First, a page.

9 items from 2017
Born to Greek parents in Egypt and subsequently raised in Australia, you could say that Alex Proyas has an interesting background. He started, as a lot of film directors have, in music videos (working with the likes of Inxs and Sting). To many his first film might be assumed as The Crow, but several years earlier, and fresh out of college he made Spirits of the Air, Gremlins of the Clouds. This was a small post-apocalyptic film, every bit as odd as the title suggests, but undoubtedly carrying a certain Oz charm.
When The Crow was in development, the source material being so heavily influenced by music (particularly The Cure, Joy Division and Iggy Pop) and with an intention to include a notable soundtrack to the film, meant that there was a natural lean toward hiring a director with a music video background. »
- Tom Jolliffe
Tom Jolliffe on forgotten films…
Time is a cruel mistress. It’s the one constant and something no one can alter (except Marty McFly and Doc Brown). Looks go, memories fade and in cinematic terms a film can be forgotten over time. Now sometimes it’s probably a good thing. Take for example the turn of the century and the release of Battlefield Earth. One of the undisputed turkeys of modern cinema. An unmitigated disaster on every level. However it’s not one that always springs directly to mind nowadays when people thing of cinematic disasters. In part there’s been even worse since, and on even more bloated budgets. In that respect, time has been a little kind.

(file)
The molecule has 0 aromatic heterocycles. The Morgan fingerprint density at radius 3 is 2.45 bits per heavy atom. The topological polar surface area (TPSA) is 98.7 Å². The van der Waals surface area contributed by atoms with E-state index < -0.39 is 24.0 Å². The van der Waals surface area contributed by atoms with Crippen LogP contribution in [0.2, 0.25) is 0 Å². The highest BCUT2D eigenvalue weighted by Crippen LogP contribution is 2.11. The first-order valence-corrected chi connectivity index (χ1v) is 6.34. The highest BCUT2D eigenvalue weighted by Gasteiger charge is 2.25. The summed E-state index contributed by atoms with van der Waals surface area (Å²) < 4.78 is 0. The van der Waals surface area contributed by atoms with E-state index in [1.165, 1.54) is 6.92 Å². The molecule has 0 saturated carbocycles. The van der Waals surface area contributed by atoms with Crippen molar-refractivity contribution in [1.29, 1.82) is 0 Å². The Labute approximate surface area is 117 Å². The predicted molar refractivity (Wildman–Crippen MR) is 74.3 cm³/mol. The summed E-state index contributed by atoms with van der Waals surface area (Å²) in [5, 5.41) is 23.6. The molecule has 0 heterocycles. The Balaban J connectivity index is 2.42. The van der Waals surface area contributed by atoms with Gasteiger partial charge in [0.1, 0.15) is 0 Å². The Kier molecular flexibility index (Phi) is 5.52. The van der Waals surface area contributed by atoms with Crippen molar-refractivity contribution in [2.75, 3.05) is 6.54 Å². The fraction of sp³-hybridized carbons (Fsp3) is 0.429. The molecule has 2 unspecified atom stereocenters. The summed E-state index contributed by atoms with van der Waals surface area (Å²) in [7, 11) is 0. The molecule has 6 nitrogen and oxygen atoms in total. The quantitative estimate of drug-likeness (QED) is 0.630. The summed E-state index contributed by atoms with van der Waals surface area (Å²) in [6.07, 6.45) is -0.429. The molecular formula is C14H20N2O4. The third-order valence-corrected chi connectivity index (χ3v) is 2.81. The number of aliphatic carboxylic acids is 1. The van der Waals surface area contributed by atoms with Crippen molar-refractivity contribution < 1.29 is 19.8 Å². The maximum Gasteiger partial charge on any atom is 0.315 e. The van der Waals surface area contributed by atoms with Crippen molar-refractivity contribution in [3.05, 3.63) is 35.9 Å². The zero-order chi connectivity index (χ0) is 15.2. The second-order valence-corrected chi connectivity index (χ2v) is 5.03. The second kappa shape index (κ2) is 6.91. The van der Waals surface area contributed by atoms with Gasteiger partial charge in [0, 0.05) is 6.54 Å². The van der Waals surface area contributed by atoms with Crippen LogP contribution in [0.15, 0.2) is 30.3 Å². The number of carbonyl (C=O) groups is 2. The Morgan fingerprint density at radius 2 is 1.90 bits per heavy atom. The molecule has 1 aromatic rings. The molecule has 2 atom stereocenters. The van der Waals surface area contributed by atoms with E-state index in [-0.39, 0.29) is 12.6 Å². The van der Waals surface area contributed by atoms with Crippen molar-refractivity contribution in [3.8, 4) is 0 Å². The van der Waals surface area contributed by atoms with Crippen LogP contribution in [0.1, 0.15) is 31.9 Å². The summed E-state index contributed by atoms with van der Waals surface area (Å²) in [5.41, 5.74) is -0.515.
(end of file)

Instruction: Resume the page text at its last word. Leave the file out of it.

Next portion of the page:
However there are a lot of films which were good, great, maybe on occasion cinematically important which have become hazy memories over time. Perhaps they never quite got the recognition or »
- Gary Collinson
Ouija director Stiles White has come on board the supernatural thriller Forgotten for Ld Entertainment, Variety reported. White will team with his spouse and writing partner Juliet Snowden to pen the script. The duo also teamed on the scripts for Boogeyman, Knowing, and The Possession. The film is set on a remote island where two women reunite […] »
- Brad Miska
White will team with his spouse and writing partner Juliet Snowden to pen the script. Snowden is also executive producing.
“Forgotten” is an English-language adaptation of the 2012 German supernatural thriller “Du Hast Es Versprochen,” set on a remote island where two women reunite at a childhood vacation home. It explores themes of fear and friendship as the pair find themselves haunted by the ghost of a girl from their past.
White made his directing debut on 2014’s “Ouija,” helming from a script he co-wrote with Snowden. Produced by Jason Blum and Michael Bay, “Ouija” was a major financial success for Universal as it grossed more than $100 million worldwide on a $5 million budget »
- Dave McNary
The Flickering Myth writing team share their thoughts on the first trailer for Marvel’s Black Panther…
On Friday evening, Marvel Studios gave us our first look at 2018’s Black Panther movie with the release of the official teaser trailer for the film, which sees Ryan Coogler (Fruitvale Station, Creed) directing and Chadwick Boseman reprising the role of T’Challa from last year’s Captain America: Civil War. Read on to find out what our writing team made of this first look at the Phase Three solo movie…
Helen Murdoch: After seeing the poster I was a bit worried but I enjoyed the trailer. A few teases here and there and not too much reveal. Now if they could just leave it at that!